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Meetup Tech Talk on Web Performance

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Meetup Tech Talk on Web Performance

  1. 1. Web Performance and the impact of SPDY, HTTP/2, and QUIC RootPerformance
  2. 2. ● Founder of RootPerformance, doing application performance analysis and troubleshooting for clients ● Find me @ About Me ● 17+ years in Performance Engineering space ○ application performance (web, DB, thin-client, thick- client, etc) ○ network analysis ○ capacity planning ● Been both customer and implementer of application performance software products
  3. 3. Let’s talk about… Performance : taken from - http://www.picserver.org/p/performance.html - http://creativecommons.org/licenses/by-sa/3.0/
  4. 4. Are your app’s user-expected page load times acceptable? Fairfield Church, Romney Marsh (C) Stephen Nunney :: Geograph Britain and Ireland : taken from - http://www.geograph.org.uk/photo/228870 Author: Stephen Nunney http://creativecommons. org/licenses/by-sa/2.0/
  5. 5. Hold that thought… First a primer
  6. 6. Web PerformancePerformance of your site or app is important Users won’t stick around long if your site is slow 1 second has been benchmark for years, and still is ➢ beyond that, users start to think of going elsewhere ➢ at 10s, most are gone Average US connection speed is about 7.4Mbps (2012)* *Source: State of Broadband 2013 - whitehouse.gov
  7. 7. But bandwidth is not nearly as important as latency, which varies depending on user location Web PerformanceSlow websites impact the bottom line ○ lower conversions ○ higher bounce rates We want to make the web as fast as possible to improve business metrics
  8. 8. ...But how do we do that?
  9. 9. By first understanding how a web request works.
  10. 10. It’s important to optimize these to reduce page load time ✓ HTTP request ✓ Server processing ✓ Content download Web requests involve many steps ✓ DNS request ✓ TCP connection ✓ TLS connection (if secure)
  11. 11. What are common optimization recommendations?
  12. 12. Typical recommendations Reduce latency between user and server ✓ implement content delivery network (CDN) ✓ increase bandwidth ✓ increase number of connections, but up to a point Cache static resources, when possible Compress all data with gzip compression Reduce image sizes Combine JS/CSS files Persist connections Utilize different browser (IE7 to IE9, IE to Chrome) Increase server hardware resources Precision approach path indicator - Wikipedia, the free encyclopedia : taken from - https://en.wikipedia.org/wiki/Precision_approach_path_indicator - https://creativecommons.org/licenses/by-sa/3.0/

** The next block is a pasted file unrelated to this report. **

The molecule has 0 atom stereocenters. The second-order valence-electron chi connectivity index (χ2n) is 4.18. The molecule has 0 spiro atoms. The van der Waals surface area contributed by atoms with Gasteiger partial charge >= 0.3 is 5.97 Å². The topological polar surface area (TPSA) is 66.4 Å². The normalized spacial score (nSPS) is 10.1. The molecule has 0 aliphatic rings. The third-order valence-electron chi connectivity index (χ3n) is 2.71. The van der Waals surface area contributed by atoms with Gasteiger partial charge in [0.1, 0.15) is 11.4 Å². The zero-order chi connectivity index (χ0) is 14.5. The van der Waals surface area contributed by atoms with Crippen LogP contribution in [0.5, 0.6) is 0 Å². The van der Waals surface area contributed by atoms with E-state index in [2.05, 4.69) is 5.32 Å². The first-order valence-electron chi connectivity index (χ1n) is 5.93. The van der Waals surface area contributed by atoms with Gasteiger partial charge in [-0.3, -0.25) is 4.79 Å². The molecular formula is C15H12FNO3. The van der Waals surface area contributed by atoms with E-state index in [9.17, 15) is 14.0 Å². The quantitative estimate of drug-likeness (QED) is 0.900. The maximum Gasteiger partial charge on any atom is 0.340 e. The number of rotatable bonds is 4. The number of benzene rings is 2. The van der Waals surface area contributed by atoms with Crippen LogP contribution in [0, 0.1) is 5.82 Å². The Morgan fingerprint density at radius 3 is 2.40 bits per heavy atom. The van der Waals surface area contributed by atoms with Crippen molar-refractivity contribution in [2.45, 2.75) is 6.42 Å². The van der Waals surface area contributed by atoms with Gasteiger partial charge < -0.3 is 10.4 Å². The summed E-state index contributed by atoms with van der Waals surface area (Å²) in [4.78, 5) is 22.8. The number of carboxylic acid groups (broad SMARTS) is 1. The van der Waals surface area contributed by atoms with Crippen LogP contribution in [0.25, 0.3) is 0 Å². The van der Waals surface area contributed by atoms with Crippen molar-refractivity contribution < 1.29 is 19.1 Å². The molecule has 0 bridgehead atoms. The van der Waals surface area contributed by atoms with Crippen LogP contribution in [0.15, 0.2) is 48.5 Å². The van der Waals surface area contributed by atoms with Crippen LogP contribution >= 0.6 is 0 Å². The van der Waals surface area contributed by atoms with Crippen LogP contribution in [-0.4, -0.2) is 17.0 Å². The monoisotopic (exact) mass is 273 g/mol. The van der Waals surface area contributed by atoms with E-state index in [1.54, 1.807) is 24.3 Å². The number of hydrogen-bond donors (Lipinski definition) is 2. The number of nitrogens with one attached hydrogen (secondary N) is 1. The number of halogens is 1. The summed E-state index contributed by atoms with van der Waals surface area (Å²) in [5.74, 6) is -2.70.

13. 13. Are recommendations being followed?
  14. 14. Well, not really
  15. 15. Worldwide website stats - Page Size Source: HTTP Archive - May 2015 Size of average image is 2MB! That’s a lot. Not enough compression happening!
  16. 16. Worldwide website stats - Transfers Source: HTTP Archive - May 2015 Number of web requests and their sizes are going up! Not good!
  17. 17. Worldwide website stats - CDN Use Source: HTTP Archive - May 2015 Use of content delivery networks is steady, but should be going up!
  18. 18. Worldwide website stats - Caching Source: HTTP Archive - May 2015 Percentage of cached data should be going up, but has remained steady!
  19. 19. Understanding the web’s protocol may help
  20. 20. HTTP Protocol Hypertext Transport Protocol - application layer protocol in the TCP/IP stack used for communication of web traffic Most widely used version is HTTP/1.1 But there limitations By Magnus D from London, United Kingdom (The new Routemaster Uploaded by Kobac) [CC BY 2.0 (http://creativecommons.org/licenses/by/2.0)], via Wikimedia Commons
  21. 21. HTTP/1.1 Limitations Many small requests makes it latency sensitive Pipelining is not multiplexing ○ server must still respond in order ○ head-of-line blocking occurs due to TCP ○ most browsers disable it Short-lived requests affected by TCP slow start ○ default OS initial congestion window = 3 ○ changed to 10 in Linux 2.6 kernel, but not in Windows ○ short HTTP requests (most requests) are still in slow-start
  22. 22. Common HTTP/1.1 Workarounds Open multiple connections ○ modern browsers allow 6 concurrent TCP connections to send multiple HTTP requests ○ helps reduce impact of slow- start Image spriting - to combine small images and reduce HTTP requests Domain sharding ○ used to multiply number of concurrent connections ○ one.domain.com, two.domain. com, three.domain.com, etc Resource inlining - to reduce number of TCP connections By Camilo Sanchez (Own work) [CC BY-SA 4.0 (http://creativecommons.org/licenses/by-sa/4.0)], via Wikimedia Commons
  23. 23. But workarounds aren’t long-term solutions...
  24. 24. Enter Google